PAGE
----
The Columbus Dispatch asked Mark Weaver from our firm to write an op-ed about the Article II power of the President to hire/fire Justice Department employees, including the special prosecutor.
Mark think's it would be a bad idea -- but manifestly legal -- to do so. Click here or read below.
Status of special counsel raises some issues
Presidents have power to appoint or fire anyone in executive branch
Mark R. Weaver
Ohio winters remind us that water has three forms — the hot liquid we drink, the steam we exhale and the ice we clear from the driveway. Federal government power is similarly constituted in three different ways, between the legislative, executive and judicial branches.
At the Constitutional Convention of 1787, the Founding Fathers wrestled with how to fairly distribute power among government actors. The notion of power resting in one entity evoked painful memories of the royal yoke these leaders had recently thrown off their countrymen. They resolved the problem by distributing federal lawmaking power to Congress, the execution of those laws to the president and the authority to resolve constitutional disputes to the courts.
Which leads to the question of whether a president has the authority to fire a special prosecutor or appoint an attorney general who may forestall a special prosecution. Some claim that “rule of law” prevents a president from doing so. Like the first glaze over a freezing pond, this position may seem substantial at first glance, but a few tentative steps reveal cracks in the support.
Unfortunately, amid the latest season of “Let’s All Fight About Trump,” calm discussions about presidential power get whipped into political catcalling.
These issues existed before the Obama and Trump follies and will continue thereafter. The Constitution gives all executive-branch authority to one person — currently, Donald Trump. All executive-branch officials, from the lowest file clerk to a four-star general, derive their power from the president’s will and can be stripped of that power on the president’s whim. Only the most limber of legal yoga practitioners can twist the straight iron rod of executive-branch power into the pretzel notion that such power belongs to someone other than the executive himself.
It may feel like a conflict to acknowledge that a president can fire an attorney general or a special prosecutor poking around in his political attic. Yet the Constitution permits it.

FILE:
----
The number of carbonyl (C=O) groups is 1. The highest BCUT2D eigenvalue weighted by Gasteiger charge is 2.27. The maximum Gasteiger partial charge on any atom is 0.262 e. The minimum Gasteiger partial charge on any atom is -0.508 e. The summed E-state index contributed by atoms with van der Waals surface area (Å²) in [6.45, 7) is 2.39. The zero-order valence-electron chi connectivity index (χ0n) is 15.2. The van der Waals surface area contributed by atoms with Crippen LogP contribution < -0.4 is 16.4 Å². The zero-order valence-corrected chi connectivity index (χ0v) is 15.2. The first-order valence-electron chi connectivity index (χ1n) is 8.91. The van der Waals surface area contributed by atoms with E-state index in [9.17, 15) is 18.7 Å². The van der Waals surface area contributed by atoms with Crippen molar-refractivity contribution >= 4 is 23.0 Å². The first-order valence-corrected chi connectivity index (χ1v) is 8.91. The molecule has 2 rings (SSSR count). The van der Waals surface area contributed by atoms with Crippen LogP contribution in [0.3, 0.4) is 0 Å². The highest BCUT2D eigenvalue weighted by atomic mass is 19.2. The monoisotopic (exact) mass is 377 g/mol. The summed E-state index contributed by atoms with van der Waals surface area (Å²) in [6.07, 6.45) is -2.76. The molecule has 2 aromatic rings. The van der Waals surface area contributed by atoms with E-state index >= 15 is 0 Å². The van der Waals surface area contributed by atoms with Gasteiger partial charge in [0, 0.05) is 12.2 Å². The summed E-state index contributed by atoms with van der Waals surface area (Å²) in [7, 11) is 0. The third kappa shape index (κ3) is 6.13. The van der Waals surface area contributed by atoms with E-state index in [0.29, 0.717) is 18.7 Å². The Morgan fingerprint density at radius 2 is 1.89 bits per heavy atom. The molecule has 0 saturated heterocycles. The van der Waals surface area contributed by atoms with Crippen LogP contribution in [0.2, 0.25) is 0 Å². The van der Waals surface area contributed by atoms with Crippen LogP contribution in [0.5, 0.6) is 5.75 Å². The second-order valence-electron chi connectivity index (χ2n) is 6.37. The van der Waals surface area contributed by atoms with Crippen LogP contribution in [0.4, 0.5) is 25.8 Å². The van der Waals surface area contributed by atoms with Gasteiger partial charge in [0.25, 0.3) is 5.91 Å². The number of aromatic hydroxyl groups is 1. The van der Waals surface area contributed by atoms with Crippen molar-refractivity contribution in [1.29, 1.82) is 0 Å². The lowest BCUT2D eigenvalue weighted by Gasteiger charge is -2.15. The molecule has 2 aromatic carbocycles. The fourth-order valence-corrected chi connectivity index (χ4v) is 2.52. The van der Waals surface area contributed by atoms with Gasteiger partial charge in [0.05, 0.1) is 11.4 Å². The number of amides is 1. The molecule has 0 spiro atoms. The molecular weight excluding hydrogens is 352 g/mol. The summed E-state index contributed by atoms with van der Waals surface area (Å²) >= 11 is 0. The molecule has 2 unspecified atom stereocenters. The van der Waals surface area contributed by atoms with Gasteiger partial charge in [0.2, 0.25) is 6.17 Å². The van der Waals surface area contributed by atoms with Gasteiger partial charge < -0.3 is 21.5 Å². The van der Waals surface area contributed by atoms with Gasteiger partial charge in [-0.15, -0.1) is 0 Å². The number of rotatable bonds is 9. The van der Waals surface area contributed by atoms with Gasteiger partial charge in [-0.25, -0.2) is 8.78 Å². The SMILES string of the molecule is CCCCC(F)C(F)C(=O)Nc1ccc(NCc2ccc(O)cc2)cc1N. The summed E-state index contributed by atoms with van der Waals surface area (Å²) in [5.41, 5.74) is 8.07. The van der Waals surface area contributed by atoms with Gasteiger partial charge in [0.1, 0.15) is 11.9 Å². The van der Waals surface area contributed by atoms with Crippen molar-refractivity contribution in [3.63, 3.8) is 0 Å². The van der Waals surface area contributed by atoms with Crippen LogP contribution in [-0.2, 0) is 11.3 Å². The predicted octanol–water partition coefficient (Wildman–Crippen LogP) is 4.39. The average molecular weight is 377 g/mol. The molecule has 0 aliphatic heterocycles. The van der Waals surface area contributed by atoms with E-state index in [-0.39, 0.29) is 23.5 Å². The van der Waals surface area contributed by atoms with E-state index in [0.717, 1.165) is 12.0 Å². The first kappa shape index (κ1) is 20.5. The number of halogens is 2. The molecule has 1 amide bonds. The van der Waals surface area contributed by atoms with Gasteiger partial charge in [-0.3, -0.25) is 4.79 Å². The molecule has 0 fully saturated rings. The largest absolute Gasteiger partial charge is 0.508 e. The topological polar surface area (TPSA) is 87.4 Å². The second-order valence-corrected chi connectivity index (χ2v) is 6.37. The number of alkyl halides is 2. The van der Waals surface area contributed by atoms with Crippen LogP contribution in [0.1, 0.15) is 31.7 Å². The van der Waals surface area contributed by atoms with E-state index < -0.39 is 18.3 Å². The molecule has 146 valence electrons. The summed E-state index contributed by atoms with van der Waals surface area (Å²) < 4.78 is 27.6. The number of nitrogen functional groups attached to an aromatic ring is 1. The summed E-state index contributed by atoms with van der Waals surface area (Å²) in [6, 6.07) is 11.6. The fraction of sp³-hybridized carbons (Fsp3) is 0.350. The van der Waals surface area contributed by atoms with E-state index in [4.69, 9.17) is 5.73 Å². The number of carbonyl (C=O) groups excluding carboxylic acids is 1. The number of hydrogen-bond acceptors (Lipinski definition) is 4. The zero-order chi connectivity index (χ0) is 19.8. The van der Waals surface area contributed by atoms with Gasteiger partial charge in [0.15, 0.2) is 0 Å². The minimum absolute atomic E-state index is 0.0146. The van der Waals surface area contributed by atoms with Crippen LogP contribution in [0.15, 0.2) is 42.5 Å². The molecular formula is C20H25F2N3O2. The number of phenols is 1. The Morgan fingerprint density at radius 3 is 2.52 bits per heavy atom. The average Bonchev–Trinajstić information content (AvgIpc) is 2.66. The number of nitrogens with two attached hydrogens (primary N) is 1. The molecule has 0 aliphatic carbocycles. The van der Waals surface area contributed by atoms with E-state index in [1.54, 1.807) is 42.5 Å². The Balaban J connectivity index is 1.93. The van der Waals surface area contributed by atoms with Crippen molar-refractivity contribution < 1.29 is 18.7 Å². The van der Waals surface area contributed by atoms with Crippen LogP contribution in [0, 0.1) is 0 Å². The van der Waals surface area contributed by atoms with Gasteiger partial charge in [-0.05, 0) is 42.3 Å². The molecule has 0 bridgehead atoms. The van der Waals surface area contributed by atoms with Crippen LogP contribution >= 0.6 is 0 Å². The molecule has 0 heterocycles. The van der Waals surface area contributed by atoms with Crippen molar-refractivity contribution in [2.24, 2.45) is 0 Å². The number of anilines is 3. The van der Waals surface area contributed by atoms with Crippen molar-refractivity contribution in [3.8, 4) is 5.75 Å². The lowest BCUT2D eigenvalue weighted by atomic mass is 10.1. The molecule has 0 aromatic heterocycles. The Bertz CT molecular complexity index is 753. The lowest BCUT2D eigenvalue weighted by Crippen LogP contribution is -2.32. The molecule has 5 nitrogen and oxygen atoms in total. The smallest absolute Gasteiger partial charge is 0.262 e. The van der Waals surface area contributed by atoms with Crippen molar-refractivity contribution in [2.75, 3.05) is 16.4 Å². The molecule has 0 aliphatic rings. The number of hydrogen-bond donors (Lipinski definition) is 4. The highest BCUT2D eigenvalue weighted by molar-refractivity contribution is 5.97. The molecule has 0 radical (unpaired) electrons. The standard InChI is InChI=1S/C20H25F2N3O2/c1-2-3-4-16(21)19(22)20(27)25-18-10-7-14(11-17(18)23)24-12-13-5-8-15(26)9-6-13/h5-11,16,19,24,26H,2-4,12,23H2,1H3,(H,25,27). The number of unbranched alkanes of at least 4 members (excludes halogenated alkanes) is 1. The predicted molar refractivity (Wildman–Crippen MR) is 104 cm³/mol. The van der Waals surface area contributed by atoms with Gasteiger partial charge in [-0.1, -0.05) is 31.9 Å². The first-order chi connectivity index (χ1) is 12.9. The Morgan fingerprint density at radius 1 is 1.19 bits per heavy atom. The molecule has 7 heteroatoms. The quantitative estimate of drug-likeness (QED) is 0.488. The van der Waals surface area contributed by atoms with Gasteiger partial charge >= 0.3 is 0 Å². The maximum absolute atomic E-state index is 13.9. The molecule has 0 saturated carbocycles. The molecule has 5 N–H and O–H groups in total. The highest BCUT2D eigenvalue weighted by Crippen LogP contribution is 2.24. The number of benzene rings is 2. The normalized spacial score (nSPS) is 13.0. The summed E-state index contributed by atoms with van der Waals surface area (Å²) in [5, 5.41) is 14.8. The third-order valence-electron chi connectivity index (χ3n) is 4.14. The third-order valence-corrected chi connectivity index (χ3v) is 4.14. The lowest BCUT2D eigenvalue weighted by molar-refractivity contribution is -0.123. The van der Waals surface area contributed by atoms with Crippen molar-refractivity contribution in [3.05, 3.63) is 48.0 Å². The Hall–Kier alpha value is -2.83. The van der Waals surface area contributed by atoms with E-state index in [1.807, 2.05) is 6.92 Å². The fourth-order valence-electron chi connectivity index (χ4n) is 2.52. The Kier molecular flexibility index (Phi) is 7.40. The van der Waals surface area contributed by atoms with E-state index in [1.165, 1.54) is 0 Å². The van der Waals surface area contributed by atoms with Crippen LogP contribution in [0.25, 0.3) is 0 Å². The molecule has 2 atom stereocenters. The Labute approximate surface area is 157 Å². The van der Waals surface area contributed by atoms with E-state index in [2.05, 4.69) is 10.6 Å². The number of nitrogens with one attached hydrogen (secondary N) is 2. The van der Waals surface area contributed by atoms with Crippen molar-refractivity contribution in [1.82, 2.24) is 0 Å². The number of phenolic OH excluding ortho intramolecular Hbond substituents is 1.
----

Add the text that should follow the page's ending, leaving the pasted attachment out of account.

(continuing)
Indeed, other branches have constitutionally permitted conflicts. A congressman speaking on the House floor can defame and falsely ruin the reputation of a private citizen. Yet the Constitution protects that official from lawsuit or prosecution.
And when a legal dispute emerges surrounding the pay raises of the members of the Supreme Court, the justices themselves are permitted — indeed required — to resolve it. The conflict is manifestly constitutional.
Lest you think that a president’s decision to fire a special prosecutor would have no check or balance, it’s crucial to remember that, in constitutional physics, every government action has an equal and opposite reaction. In response to presidential powers of appointment and termination, Congress maintains the powers of confirmation, budgeting and even impeachment. And, for cases properly brought, the Supreme Court may judicially review.
Some suggest notions of propriety or long-held custom require us to find another way forward. But ignoring the express mandate of the Constitution to step around the pothole of a mere conflict trips the traveler into the adjacent abyss of anarchy.
One of history’s greatest Ohioans — Chief Justice William Howard Taft — wrote in a landmark decision about executive power, “the President is empowered by the Constitution to remove any executive officer appointed by him.” Yes, this includes firing Deputy Attorney General Rod Rosenstein or special counsel Robert Mueller.
I’ve worked as a special prosecutor in a dozen Ohio counties. I’m familiar with the political pressures that come with the territory. And, when I served as a presidential appointee at the Justice Department in Washington, I saw how the attorney general wields power. Yet the origin of that power is the president.
We can disagree and take political actions when a president exercises his powers. But we should not — and cannot — claim he lacks the power to do so.
After all, our founding document contains more than just helpful hints. These are the powerful and compulsory tenets of a nation of laws. In a republic such as ours, the Constitution is no parchment tiger.
Mark R. Weaver is a Columbus attorney and communications adviser. He was formerly deputy attorney general of Ohio. He is the author of the recently released book "A Wordsmith's Work." @MarkRWeaver